20. First test of high frequency Gravity Waves from inflation using Advanced LIGO

    SciTech Connect

    Lopez, Alejandro; Freese, Katherine E-mail: ktfreese@umich.edu

    2015-01-01

    Inflation models ending in a first order phase transition produce gravitational waves (GW) via bubble collisions of the true vacuum phase. We demonstrate that these bubble collisions can leave an observable signature in Advanced LIGO, an upcoming ground-based GW experiment. These GW are dependent on two parameters of the inflationary model: ε represents the energy difference between the false vacuum and the true vacuum of the inflaton potential, and χ measures how fast the phase transition ends (χ ∼ the number of e-folds during the actual phase transition). Advanced LIGO will be able to test the validity of single-phase transition models within the parameter space 10{sup 7} GeV∼< ε{sup 1/4} ∼< 10{sup 10} GeV and 0.19 ∼< χ ∼< 1. If inflation occurred through a first order phase transition, then Advanced LIGO could be the first to discover high frequency GW from inflation.

  1. Sensorimotor aspects of high-speed artificial gravity: I. Sensory conflict in vestibular adaptation

    NASA Technical Reports Server (NTRS)

    Brown, Erika L.; Hecht, Heiko; Young, Laurence R.

    2002-01-01

    Short-radius centrifugation offers a promising and affordable countermeasure to the adverse effects of prolonged weightlessness. However, head movements made in a fast rotating environment elicit Coriolis effects, which seriously compromise sensory and motor processes. We found that participants can adapt to these Coriolis effects when exposed intermittently to high rotation rates and, at the same time, can maintain their perceptual-motor coordination in stationary environments. In this paper, we explore the role of inter-sensory conflict in this adaptation process. Different measures (vertical nystagmus, illusory body tilt, motion sickness) react differently to visual-vestibular conflict and adapt differently. In particular, proprioceptive-vestibular conflict sufficed to adapt subjective parameters and the time constant of nystagmus decay, while retinal slip was required for VOR gain adaptation. A simple correlation between the strength of intersensory conflict and the efficacy of adaptation fails to explain the data. Implications of these findings, which differ from existing data for low rotation rates, are discussed.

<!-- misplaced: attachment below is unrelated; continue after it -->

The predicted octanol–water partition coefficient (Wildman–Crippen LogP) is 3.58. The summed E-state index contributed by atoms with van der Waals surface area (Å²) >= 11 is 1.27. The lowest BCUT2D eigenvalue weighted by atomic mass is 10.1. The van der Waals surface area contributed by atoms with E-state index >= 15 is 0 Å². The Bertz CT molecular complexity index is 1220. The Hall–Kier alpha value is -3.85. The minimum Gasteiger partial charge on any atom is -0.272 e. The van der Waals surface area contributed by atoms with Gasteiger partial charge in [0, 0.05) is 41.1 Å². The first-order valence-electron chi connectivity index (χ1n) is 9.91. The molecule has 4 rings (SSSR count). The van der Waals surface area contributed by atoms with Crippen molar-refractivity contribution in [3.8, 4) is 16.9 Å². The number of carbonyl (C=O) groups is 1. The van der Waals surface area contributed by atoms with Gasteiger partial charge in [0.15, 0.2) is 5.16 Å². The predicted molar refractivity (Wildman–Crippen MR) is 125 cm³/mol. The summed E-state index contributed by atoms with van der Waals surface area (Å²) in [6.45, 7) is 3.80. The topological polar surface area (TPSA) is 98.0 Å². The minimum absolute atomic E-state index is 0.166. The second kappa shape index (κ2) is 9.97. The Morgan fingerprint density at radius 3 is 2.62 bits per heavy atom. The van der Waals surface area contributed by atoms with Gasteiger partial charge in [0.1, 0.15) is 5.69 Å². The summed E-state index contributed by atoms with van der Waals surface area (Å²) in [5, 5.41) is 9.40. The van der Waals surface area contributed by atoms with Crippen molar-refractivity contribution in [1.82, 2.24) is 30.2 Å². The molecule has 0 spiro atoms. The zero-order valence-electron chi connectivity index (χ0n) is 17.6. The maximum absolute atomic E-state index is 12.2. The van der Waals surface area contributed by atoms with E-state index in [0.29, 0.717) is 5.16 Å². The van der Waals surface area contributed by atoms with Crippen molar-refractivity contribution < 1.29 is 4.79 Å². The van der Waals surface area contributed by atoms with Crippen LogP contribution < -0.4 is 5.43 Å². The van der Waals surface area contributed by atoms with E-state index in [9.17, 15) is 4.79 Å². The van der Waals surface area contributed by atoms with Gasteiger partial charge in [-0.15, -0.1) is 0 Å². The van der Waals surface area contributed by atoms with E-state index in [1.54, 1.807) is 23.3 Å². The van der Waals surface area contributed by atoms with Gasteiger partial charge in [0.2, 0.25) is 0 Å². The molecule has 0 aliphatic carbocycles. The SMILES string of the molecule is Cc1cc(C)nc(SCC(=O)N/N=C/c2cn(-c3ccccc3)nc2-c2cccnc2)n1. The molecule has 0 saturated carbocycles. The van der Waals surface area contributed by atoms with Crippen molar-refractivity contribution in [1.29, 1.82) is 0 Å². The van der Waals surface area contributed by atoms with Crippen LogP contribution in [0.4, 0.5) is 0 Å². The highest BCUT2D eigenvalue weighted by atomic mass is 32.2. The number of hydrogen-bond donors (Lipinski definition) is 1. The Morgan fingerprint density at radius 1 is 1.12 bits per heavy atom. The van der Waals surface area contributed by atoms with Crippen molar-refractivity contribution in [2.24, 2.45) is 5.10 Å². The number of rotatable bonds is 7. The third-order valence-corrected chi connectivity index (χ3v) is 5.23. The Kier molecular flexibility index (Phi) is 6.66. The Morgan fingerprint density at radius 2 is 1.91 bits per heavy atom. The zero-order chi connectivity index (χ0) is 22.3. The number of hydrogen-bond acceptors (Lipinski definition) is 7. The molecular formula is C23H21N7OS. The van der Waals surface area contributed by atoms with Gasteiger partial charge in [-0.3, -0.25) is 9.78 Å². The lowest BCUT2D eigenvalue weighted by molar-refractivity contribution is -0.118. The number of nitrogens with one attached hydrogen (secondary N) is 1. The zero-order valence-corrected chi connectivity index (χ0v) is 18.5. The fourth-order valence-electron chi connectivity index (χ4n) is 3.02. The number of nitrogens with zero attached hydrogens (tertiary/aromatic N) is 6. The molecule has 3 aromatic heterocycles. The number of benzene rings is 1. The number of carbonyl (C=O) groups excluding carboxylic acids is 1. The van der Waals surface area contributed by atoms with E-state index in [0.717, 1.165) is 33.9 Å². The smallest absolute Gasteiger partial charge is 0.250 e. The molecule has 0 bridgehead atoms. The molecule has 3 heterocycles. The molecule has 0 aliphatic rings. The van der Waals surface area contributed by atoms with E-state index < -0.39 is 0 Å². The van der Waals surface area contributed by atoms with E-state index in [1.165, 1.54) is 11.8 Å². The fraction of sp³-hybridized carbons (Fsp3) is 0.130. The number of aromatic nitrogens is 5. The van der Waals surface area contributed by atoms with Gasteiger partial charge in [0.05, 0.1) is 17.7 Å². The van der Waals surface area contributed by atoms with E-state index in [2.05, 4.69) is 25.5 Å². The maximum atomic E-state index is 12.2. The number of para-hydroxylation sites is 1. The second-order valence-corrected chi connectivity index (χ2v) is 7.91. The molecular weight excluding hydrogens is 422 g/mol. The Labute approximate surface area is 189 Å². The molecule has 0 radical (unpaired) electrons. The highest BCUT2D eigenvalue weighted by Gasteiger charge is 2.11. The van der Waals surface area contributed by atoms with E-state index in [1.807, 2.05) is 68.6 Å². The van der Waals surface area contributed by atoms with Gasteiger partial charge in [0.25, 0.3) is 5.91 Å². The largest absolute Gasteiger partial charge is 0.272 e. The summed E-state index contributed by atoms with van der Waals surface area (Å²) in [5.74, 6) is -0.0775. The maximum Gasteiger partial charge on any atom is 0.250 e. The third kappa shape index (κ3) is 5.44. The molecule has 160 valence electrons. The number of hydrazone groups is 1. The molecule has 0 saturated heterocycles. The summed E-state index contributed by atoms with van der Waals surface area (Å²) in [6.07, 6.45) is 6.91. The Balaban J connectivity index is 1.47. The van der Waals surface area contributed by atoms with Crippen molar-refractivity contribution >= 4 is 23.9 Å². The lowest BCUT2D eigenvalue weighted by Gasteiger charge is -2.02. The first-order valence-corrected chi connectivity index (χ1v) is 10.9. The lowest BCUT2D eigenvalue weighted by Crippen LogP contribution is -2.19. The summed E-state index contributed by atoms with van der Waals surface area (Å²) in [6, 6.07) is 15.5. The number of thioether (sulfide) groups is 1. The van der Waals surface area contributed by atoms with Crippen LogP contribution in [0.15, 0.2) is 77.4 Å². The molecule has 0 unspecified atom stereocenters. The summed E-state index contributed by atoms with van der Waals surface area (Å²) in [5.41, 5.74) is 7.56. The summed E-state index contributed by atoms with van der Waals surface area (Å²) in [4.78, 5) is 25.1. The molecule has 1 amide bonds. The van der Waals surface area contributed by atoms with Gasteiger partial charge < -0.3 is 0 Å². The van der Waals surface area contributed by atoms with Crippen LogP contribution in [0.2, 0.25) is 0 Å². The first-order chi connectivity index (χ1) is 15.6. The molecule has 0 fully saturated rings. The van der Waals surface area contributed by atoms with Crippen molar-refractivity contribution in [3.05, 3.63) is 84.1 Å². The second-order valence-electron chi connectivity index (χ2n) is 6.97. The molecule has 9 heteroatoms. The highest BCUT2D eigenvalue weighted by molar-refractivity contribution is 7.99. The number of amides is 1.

2. Sensorimotor aspects of high-speed artificial gravity: II. The effect of head position on illusory self motion

    NASA Technical Reports Server (NTRS)

    Mast, F. W.; Newby, N. J.; Young, L. R.

    2002-01-01

    The effects of cross-coupled stimuli on the semicircular canals are shown to be influenced by the position of the subject's head with respect to gravity and the axis of rotation, but not by the subject's head position relative to the trunk. Seventeen healthy subjects made head yaw movements out of the horizontal plane while lying on a horizontal platform (MIT short radius centrifuge) rotating at 23 rpm about an earth-vertical axis. The subjects reported the magnitude and duration of the illusory pitch or roll sensations elicited by the cross-coupled rotational stimuli acting on the semicircular canals. The results suggest an influence of head position relative to gravity. The magnitude estimation is higher and the sensation decays more slowly when the head's final position is toward nose-up (gravity in the subject's head x-z-plane) compared to when the head is turned toward the side (gravity in the subject's head y-z-plane). The results are discussed with respect to artificial gravity in space and the possible role of pre-adaptation to cross-coupled angular accelerations on earth.

  3. High dispersion spectroscopy of solar-type superflare stars. I. Temperature, surface gravity, metallicity, and vsin i

    NASA Astrophysics Data System (ADS)

    Notsu, Yuta; Honda, Satoshi; Maehara, Hiroyuki; Notsu, Shota; Shibayama, Takuya; Nogami, Daisaku; Shibata, Kazunari

    2015-06-01

    We conducted high-dispersion spectroscopic observations of 50 superflare stars with Subaru High Dispersion Spectrograph (HDS), and measured the stellar parameters of them. These 50 targets were selected from the solar-type (G-type main sequence) superflare stars that we had discovered from the Kepler photometric data. As a result of these spectroscopic observations, we found that more than half (34) of our 50 targets have no evidence of binary systems. We then estimated the effective temperature (Teff), surface gravity (log g), metallicity ([Fe/H]), and projected rotational velocity (vsin i) of these 34 superflare stars on the basis of our spectroscopic data. The accuracy of our estimations is higher than that of the Kepler Input Catalog (KIC) values, and the differences between our values and KIC values [(ΔTeff)rms ˜ 219 K, (Δlog g)rms ˜ 0.37 dex, and (Δ[Fe/H])rms ˜ 0.46 dex] are comparable to the large uncertainties and systematic differences of KIC values reported by the previous researchers. We confirmed that the estimated Teff and log g values of the 34 superflare stars are roughly in the range of solar-type stars. In particular, these parameters and the brightness variation period (P0) of nine of the stars are in the range of "Sun-like" stars (5600 ≤ Teff ≤ 6000 K, log g ≥ 4.0, and P0 > 10 d). Five of the 34 target stars are fast rotators (vsin i ≥ 10 km s-1), while 22 stars have relatively low vsin i values (vsin i < 5 km s-1). These results suggest that stars that have spectroscopic properties similar to the Sun can have superflares, and this supports the hypothesis that the Sun might cause a superflare.